New diagnostic procedure for pulmonary aspergillosis
For people with weakened immune systems, invasive pulmonary aspergillosis, a fungal infection of the lungs, poses a great danger. The diagnosis of the infection is often difficult and inaccurate, and the highly invasive procedures are uncomfortable for the already weakened patients. In search of a new diagnostic procedure, the University Hospital of Tübingen joined forces with the University of Duisburg-Essen and the College of Life & Environmental Sciences at the University of Exeter to examine a new antibody-driven imaging method. The study of the approach was conducted using a mouse model and will be used to prepare a clinical translation.
Aspergillus is a common mold readily found worldwide in a variety of environments and can easily be inhaled in everyday life. For healthy people, the spores pose no threat; the immune system fends off the danger. However, in immunocompromised people, the fungus can infect the lungs and cause invasive pulmonary aspergillosis, a rapidly developing fungal infection with a mortality rate of more than 60 percent. For COVID-19 patients admitted in intensive care units in particular, the infection has become a significant problem – an estimated 30 percent of them develop COVID-associated pulmonary aspergillosis.
Managing the fungal infection is difficult because the disease cannot be diagnosed accurately or rapidly. To date, physicians have relied on highly invasive techniques such as lung biopsies or broncho-alveolar lavages (fluid is injected directly into the lungs through the nose or mouth) to make the diagnosis. Although high-resolution X-ray imaging (CT scans) has become more common, lack of specificity means that the suspicion of an infection must still be confirmed using invasive techniques. In debilitated patients, the risks and inconvenience only add to the severity of the disease, so medications are often administered before a conclusive diagnosis can be reached.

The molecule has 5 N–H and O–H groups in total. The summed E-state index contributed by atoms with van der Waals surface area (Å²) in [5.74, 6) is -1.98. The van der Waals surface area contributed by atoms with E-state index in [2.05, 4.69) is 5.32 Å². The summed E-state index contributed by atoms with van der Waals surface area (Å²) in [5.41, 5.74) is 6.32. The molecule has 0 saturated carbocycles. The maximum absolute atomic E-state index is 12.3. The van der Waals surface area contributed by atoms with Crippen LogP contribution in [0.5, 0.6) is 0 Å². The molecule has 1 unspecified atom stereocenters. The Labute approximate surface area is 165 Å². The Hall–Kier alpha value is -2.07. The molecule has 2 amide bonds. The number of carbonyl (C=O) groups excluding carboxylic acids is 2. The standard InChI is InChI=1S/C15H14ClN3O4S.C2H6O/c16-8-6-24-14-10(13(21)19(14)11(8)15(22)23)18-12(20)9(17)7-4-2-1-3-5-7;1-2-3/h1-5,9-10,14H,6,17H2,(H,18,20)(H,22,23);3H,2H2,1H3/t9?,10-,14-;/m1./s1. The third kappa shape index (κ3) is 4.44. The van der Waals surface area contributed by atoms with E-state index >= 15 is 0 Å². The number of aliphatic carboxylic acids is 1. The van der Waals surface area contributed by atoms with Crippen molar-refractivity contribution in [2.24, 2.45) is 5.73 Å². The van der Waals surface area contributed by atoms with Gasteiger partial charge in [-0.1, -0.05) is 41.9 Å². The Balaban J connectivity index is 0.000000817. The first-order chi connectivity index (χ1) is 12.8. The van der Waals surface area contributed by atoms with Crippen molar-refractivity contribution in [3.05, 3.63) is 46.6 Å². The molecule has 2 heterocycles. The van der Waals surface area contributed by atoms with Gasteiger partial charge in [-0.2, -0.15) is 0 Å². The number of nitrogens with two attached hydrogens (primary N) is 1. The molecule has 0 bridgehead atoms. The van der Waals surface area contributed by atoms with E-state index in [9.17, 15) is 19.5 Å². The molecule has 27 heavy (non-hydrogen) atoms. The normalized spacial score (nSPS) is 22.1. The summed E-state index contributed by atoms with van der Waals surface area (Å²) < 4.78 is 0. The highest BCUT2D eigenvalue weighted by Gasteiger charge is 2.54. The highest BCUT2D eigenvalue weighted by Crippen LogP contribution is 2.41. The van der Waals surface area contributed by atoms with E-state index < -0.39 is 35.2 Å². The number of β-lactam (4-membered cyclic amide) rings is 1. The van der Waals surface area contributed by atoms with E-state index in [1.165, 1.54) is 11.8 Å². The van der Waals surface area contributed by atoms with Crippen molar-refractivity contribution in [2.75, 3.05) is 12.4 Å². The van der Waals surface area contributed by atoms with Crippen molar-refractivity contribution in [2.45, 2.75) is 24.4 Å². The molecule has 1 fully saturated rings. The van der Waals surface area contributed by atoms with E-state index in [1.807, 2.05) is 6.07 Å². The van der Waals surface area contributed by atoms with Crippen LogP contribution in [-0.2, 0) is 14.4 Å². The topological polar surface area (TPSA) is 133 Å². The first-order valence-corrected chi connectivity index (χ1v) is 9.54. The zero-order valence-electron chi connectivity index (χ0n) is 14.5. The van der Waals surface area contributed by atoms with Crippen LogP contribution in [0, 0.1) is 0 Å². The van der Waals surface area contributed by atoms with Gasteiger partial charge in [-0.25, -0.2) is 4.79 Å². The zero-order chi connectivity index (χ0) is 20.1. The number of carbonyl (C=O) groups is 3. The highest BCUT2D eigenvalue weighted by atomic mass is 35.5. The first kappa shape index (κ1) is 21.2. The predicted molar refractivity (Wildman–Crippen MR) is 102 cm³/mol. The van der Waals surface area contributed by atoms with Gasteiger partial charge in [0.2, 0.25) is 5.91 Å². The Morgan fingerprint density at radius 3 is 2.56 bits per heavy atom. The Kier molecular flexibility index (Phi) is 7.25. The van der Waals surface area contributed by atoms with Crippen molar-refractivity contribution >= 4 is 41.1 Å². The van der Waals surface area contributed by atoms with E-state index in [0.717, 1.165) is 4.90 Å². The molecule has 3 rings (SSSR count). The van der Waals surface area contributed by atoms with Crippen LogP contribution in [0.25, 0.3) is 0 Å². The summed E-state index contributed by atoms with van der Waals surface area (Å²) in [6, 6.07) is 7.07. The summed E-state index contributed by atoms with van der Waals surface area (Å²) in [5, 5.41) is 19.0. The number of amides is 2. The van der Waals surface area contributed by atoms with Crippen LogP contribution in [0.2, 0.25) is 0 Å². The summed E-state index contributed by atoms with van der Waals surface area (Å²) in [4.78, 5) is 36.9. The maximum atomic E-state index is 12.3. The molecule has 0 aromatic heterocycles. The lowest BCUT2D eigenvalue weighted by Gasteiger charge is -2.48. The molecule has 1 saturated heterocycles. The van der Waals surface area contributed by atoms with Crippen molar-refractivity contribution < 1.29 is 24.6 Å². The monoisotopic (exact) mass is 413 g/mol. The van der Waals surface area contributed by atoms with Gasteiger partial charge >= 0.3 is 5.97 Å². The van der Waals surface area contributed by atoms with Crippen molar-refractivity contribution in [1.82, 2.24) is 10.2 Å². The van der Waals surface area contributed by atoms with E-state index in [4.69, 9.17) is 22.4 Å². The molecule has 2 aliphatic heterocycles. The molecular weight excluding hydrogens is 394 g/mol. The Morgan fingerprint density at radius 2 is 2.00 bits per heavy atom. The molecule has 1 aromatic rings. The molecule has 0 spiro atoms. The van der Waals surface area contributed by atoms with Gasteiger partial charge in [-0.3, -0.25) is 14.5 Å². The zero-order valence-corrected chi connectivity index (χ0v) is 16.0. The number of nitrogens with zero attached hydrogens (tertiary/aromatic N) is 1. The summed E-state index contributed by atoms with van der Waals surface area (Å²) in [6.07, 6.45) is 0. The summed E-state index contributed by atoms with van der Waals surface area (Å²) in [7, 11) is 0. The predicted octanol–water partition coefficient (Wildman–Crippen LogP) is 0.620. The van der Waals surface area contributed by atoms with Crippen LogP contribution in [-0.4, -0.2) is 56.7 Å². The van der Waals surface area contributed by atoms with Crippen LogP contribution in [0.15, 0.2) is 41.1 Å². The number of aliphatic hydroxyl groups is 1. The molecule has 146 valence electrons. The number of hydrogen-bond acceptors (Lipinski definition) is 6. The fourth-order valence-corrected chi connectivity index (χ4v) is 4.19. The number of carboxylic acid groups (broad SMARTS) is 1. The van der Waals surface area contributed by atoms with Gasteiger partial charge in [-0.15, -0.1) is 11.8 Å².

In order to develop a quicker, more specific and more convenient diagnostic procedure – capitalizing on the possibilities offered by modern imaging techniques – researchers from the Department of Preclinical Imaging and Radiopharmacy at the Medical Faculty of the University Hospital Tübingen have conducted a study in collaboration with the University of Duisburg-Essen and the College of Life & Environmental Sciences at the University of Exeter. The results are currently published in the journal Nature Communications.
In the study using a mouse model, the researchers were able to show that the hJF5 antibody developed at the University of Exeter can specifically and rapidly recognize the infection in the lungs of infected animals. Using an hJF5-based radiotracer injected only intravenously, advanced molecular imaging techniques developed at the University of Tübingen (combined positron emission tomography and magnetic resonance imaging, PET/MR) were able to provide a rapid and specific diagnosis of the disease while allowing for precise monitoring of the therapy. The imaging results could then be complemented by 3D microscopy performed at the University of Duisburg-Essen, which underlined the accuracy of the developed imaging method with a precise (quantitative) evaluation of the infection. This innovative dual approach proved that all sites of infection could be accurately uncovered, a crucial step to not only provide an estimate of the severity of the infection, but also as a first step in monitoring the success of its therapy. The researchers demonstrated the potential of the therapy monitoring using molecular imaging and the administration of a classical antifungal drug, Voriconazole.
As a next step, the researchers are preparing the clinical translation of the approach. „We strongly expect,“ says Dr. Nicolas Beziere of the Department of Preclinical Imaging and Radiopharmacy at Tübingen University Hospital and senior author of the study, „that the performance of the newly developed radiotracer will be similar in humans and hope that future clinical trials will show a highly positive impact on survivability with a far lower risk and higher comfort for the patient.“
University Hospital Tübingen
University Department of Radiology
Department of Preclinical Imaging and Radiopharmacy
Dr. Nicolas Beziere
Tel. 07071 29-87511
Antibody-guided in vivo imaging of Aspergillus fumigatus lung infections during anti-fungal azole treatment; DOI: 10.1038/s41467-021-21965-z